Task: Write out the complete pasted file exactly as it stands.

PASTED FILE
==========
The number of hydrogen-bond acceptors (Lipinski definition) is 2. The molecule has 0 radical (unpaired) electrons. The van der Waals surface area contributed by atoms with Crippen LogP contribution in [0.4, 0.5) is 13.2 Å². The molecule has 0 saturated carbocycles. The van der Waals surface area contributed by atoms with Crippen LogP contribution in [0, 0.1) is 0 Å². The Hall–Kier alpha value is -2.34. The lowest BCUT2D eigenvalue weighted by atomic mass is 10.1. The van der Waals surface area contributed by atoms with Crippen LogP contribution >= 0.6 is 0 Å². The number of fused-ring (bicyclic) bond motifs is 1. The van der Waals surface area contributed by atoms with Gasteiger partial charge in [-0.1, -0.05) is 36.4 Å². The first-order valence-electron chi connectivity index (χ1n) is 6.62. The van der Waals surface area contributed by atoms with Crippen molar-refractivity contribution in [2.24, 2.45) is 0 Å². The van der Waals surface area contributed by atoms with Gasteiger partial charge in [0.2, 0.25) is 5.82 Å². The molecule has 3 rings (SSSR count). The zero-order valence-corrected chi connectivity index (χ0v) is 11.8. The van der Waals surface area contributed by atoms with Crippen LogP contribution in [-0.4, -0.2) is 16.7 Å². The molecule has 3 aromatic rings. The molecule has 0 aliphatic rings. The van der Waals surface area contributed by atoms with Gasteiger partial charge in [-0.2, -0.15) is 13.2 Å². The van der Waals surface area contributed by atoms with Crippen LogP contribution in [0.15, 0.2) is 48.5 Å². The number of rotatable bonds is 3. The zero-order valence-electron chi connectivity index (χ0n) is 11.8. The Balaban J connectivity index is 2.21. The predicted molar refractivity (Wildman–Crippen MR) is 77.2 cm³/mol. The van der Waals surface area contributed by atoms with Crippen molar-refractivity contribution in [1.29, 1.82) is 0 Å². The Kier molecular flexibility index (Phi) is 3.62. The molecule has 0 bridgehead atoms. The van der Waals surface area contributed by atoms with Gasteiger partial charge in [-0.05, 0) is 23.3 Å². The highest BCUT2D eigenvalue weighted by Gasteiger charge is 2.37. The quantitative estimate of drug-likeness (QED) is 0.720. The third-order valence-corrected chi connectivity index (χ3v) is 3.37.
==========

The number of hydrogen-bond acceptors (Lipinski definition) is 2. The molecule has 0 radical (unpaired) electrons. The van der Waals surface area contributed by atoms with Crippen LogP contribution in [0.4, 0.5) is 13.2 Å². The molecule has 0 saturated carbocycles. The van der Waals surface area contributed by atoms with Crippen LogP contribution in [0, 0.1) is 0 Å². The Hall–Kier alpha value is -2.34. The lowest BCUT2D eigenvalue weighted by atomic mass is 10.1. The van der Waals surface area contributed by atoms with Crippen LogP contribution >= 0.6 is 0 Å². The number of fused-ring (bicyclic) bond motifs is 1. The van der Waals surface area contributed by atoms with Gasteiger partial charge in [-0.1, -0.05) is 36.4 Å². The first-order valence-electron chi connectivity index (χ1n) is 6.62. The van der Waals surface area contributed by atoms with Crippen molar-refractivity contribution in [2.24, 2.45) is 0 Å². The van der Waals surface area contributed by atoms with Gasteiger partial charge in [0.2, 0.25) is 5.82 Å². The molecule has 3 rings (SSSR count). The zero-order valence-corrected chi connectivity index (χ0v) is 11.8. The van der Waals surface area contributed by atoms with Crippen LogP contribution in [-0.4, -0.2) is 16.7 Å². The molecule has 3 aromatic rings. The molecule has 0 aliphatic rings. The van der Waals surface area contributed by atoms with Gasteiger partial charge in [-0.2, -0.15) is 13.2 Å². The van der Waals surface area contributed by atoms with Crippen LogP contribution in [0.15, 0.2) is 48.5 Å². The number of rotatable bonds is 3. The zero-order valence-electron chi connectivity index (χ0n) is 11.8. The Balaban J connectivity index is 2.21. The predicted molar refractivity (Wildman–Crippen MR) is 77.2 cm³/mol. The van der Waals surface area contributed by atoms with Crippen molar-refractivity contribution in [1.29, 1.82) is 0 Å². The Kier molecular flexibility index (Phi) is 3.62. The molecule has 0 bridgehead atoms. The van der Waals surface area contributed by atoms with Gasteiger partial charge in [-0.05, 0) is 23.3 Å². The highest BCUT2D eigenvalue weighted by Gasteiger charge is 2.37. The quantitative estimate of drug-likeness (QED) is 0.720. The third-order valence-corrected chi connectivity index (χ3v) is 3.37.